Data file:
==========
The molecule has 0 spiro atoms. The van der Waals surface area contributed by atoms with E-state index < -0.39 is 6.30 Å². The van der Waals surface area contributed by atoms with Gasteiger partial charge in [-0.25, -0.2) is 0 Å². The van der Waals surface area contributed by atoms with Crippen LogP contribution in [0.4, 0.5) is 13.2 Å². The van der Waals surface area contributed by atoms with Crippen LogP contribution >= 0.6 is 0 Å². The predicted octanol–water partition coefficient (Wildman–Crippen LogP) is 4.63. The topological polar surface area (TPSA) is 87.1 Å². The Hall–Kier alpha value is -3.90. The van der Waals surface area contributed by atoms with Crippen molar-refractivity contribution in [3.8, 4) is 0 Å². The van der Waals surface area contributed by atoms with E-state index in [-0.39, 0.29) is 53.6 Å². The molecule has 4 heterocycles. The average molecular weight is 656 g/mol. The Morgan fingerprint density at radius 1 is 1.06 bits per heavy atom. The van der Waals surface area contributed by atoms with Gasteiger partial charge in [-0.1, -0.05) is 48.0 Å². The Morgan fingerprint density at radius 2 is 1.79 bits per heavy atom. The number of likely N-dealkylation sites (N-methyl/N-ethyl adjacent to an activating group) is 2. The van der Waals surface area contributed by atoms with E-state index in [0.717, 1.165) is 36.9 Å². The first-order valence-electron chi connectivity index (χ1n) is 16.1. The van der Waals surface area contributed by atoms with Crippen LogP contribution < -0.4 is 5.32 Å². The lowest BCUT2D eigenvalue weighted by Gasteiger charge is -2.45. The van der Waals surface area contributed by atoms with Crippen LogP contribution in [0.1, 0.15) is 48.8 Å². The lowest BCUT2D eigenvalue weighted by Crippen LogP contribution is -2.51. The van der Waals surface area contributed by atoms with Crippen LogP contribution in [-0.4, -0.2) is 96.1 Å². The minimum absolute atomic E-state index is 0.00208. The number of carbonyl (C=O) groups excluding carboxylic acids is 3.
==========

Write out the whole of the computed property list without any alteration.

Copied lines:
The molecule has 0 spiro atoms. The van der Waals surface area contributed by atoms with E-state index < -0.39 is 6.30 Å². The van der Waals surface area contributed by atoms with Gasteiger partial charge in [-0.25, -0.2) is 0 Å². The van der Waals surface area contributed by atoms with Crippen LogP contribution in [0.4, 0.5) is 13.2 Å². The van der Waals surface area contributed by atoms with Crippen LogP contribution >= 0.6 is 0 Å². The predicted octanol–water partition coefficient (Wildman–Crippen LogP) is 4.63. The topological polar surface area (TPSA) is 87.1 Å². The Hall–Kier alpha value is -3.90. The van der Waals surface area contributed by atoms with Crippen molar-refractivity contribution in [3.8, 4) is 0 Å². The van der Waals surface area contributed by atoms with E-state index in [-0.39, 0.29) is 53.6 Å². The molecule has 4 heterocycles. The average molecular weight is 656 g/mol. The Morgan fingerprint density at radius 1 is 1.06 bits per heavy atom. The van der Waals surface area contributed by atoms with Gasteiger partial charge in [-0.1, -0.05) is 48.0 Å². The Morgan fingerprint density at radius 2 is 1.79 bits per heavy atom. The number of likely N-dealkylation sites (N-methyl/N-ethyl adjacent to an activating group) is 2. The van der Waals surface area contributed by atoms with E-state index in [0.717, 1.165) is 36.9 Å². The first-order valence-electron chi connectivity index (χ1n) is 16.1. The van der Waals surface area contributed by atoms with Crippen LogP contribution < -0.4 is 5.32 Å². The lowest BCUT2D eigenvalue weighted by Gasteiger charge is -2.45. The van der Waals surface area contributed by atoms with Crippen LogP contribution in [0.1, 0.15) is 48.8 Å². The lowest BCUT2D eigenvalue weighted by Crippen LogP contribution is -2.51. The van der Waals surface area contributed by atoms with Crippen LogP contribution in [-0.4, -0.2) is 96.1 Å². The minimum absolute atomic E-state index is 0.00208. The number of carbonyl (C=O) groups excluding carboxylic acids is 3.